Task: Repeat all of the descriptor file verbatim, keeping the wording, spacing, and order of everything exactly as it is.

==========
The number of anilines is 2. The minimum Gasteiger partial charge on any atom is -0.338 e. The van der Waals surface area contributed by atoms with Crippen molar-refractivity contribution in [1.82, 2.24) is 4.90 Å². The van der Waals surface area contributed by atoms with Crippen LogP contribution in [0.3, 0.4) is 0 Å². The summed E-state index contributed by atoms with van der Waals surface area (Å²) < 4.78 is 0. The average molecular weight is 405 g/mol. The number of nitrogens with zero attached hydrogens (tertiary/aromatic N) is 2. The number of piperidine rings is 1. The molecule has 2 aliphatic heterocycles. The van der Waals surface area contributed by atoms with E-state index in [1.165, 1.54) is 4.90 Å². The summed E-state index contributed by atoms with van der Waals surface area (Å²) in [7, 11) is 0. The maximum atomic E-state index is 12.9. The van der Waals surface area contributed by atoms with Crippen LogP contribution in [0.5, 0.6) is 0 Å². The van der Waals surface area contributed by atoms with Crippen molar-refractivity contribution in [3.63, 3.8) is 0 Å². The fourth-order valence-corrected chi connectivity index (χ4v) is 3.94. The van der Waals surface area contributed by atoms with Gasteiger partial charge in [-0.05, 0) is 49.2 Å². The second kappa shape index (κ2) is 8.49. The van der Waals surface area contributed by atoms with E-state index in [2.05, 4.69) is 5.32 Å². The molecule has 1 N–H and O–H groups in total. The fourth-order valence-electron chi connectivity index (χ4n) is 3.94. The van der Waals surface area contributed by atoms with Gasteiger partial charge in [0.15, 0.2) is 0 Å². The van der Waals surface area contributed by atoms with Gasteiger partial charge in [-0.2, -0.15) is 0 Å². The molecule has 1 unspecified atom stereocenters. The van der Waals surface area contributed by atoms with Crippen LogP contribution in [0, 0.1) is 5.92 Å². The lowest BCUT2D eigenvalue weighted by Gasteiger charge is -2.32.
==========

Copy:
The number of anilines is 2. The minimum Gasteiger partial charge on any atom is -0.338 e. The van der Waals surface area contributed by atoms with Crippen molar-refractivity contribution in [1.82, 2.24) is 4.90 Å². The van der Waals surface area contributed by atoms with Crippen LogP contribution in [0.3, 0.4) is 0 Å². The summed E-state index contributed by atoms with van der Waals surface area (Å²) < 4.78 is 0. The average molecular weight is 405 g/mol. The number of nitrogens with zero attached hydrogens (tertiary/aromatic N) is 2. The number of piperidine rings is 1. The molecule has 2 aliphatic heterocycles. The van der Waals surface area contributed by atoms with E-state index in [1.165, 1.54) is 4.90 Å². The summed E-state index contributed by atoms with van der Waals surface area (Å²) in [7, 11) is 0. The maximum atomic E-state index is 12.9. The van der Waals surface area contributed by atoms with Crippen LogP contribution in [0.5, 0.6) is 0 Å². The van der Waals surface area contributed by atoms with Crippen molar-refractivity contribution in [3.63, 3.8) is 0 Å². The fourth-order valence-corrected chi connectivity index (χ4v) is 3.94. The van der Waals surface area contributed by atoms with Gasteiger partial charge in [-0.05, 0) is 49.2 Å². The second kappa shape index (κ2) is 8.49. The van der Waals surface area contributed by atoms with E-state index in [2.05, 4.69) is 5.32 Å². The molecule has 1 N–H and O–H groups in total. The fourth-order valence-electron chi connectivity index (χ4n) is 3.94. The van der Waals surface area contributed by atoms with Gasteiger partial charge in [0.15, 0.2) is 0 Å². The van der Waals surface area contributed by atoms with Gasteiger partial charge in [-0.2, -0.15) is 0 Å². The molecule has 1 unspecified atom stereocenters. The van der Waals surface area contributed by atoms with Crippen LogP contribution in [0, 0.1) is 5.92 Å². The lowest BCUT2D eigenvalue weighted by Gasteiger charge is -2.32.